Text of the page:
Banging the magazine drum

It has to be the biggest challenge facing consumer magazine publishers today. Where are the next generation of readers going to come from? And, more specifically, where are they going to hear about what they might like and where are they going to sample it frequently enough to turn them into a regular reader? In a climate where there are very few major launches, nobody is out there in the marketplace banging the drum for the pleasures of the magazine experience. The PPA did what it could with its 100th anniversary activities but it will take more than that to move the dial of public perception. It’s not helped by the fact that the retail environment in which magazines are sold gets more down at heel with each passing year. I was recently looking at a magazine stand in a German airport and wondering how long it had been since I saw magazines in the UK displayed in such a pristine and tempting environment. Is it beyond the bounds of possibility that somebody might reinvent the magazine retailing experience? God knows we need it now. Let’s say it’s too much to expect WH Smith to make that happen. And that Apple’s Newsstand isn’t going to step into the breach and do anything dramatic.

This is where we are. This begins and ends with the customer. Let’s assume that the scarcest, most valuable commodity in the struggle to win over your new reader does not lie in the raw materials involved in making the product, physical or otherwise; it does not reside in the talents and abilities of the people involved in fashioning the edition; it’s not in your thrice burnished brand; it’s not your lovely advertisers; in fact, it’s not anything you do at all. No, the thing that is hardest to secure is the attention of that reader. If you can get them to think about you for one uninterrupted minute, then you are in a very powerful position. If, during that minute, you haven’t managed to put a digital copy of your magazine in their hand then not only have you thrown away that powerful position, but you have also taken a revolver and shot yourself in first one foot and then the other.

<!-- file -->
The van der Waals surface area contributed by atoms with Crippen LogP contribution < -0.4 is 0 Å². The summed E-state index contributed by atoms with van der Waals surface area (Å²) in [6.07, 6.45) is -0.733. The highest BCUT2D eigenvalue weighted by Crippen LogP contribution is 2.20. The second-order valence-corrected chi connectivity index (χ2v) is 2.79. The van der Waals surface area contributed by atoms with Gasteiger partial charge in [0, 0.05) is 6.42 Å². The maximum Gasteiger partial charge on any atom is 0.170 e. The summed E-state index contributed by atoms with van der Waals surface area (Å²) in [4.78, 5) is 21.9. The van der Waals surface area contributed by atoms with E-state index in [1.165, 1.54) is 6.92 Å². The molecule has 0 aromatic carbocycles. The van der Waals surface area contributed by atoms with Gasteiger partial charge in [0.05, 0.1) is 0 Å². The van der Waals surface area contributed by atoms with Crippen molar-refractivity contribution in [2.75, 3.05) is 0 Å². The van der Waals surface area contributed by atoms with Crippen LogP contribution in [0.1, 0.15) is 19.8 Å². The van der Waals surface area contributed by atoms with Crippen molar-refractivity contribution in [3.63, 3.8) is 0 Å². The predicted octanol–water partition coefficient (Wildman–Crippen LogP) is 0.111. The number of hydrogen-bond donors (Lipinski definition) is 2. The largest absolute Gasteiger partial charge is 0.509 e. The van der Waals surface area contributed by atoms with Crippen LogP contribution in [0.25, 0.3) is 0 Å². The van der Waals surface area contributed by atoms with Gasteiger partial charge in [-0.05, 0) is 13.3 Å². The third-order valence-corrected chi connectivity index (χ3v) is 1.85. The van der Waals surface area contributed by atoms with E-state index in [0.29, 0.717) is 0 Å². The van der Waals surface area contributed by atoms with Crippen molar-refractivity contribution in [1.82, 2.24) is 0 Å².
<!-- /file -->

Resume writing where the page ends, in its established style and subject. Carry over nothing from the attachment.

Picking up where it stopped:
I know all the reasons why you might not wish to give even one edition of your product away for free. What’s needed is some Great Escape from this corner into which we have steadily painted ourselves to re-engage with the wider public. An event. A thing. An initiative. Something like the Oscars, that would be nice. The value of the Oscars to the film industry is that they come along once a year and remind people that they like going to the cinema. Or, if that’s too big, which it obviously is, what about National Record Store Day? This annual event takes advantage of the fact that record stores are something that everybody in the media has to be seen as being in favour of. It brings the idea of buying and owning records into focus. The difference with a Magazine Day is that this time you want to get over the point that you no longer need to go into a magazine shop to try a magazine, that all you need to do is tap a few times on your tablet and you could be enjoying a whole new magazine experience. But there has to be an enormous element of free. Buy one and get one free. Or buy none and get loads free because we finally understand that your attention is worth more than our product and we need to make our world porous again.

You could even have a national Doris day during which you could send a copy of the latest edition of your favourite magazine to a friend who you think might enjoy it. Anything that stands a chance of starting a fire on social media. I don’t know exactly what form it might take but I do know that these are desperate times. Now more than ever, we need Doris to the power of ten. Send up whatever she uses for a Bat Signal. We need Digital Doris.

About David Hepworth
(Details last updated: 23 September 2016)

David Hepworth has worked in consumer magazines for over thirty years. As editorial director of Emap Consumer Magazines, he was involved with titles such as Smash Hits, Heat, Q, Mojo, FHM and Empire. He is a director of Mixmag Media, writes and broadcasts on media issues and is the author of 1971: Never A Dull Moment.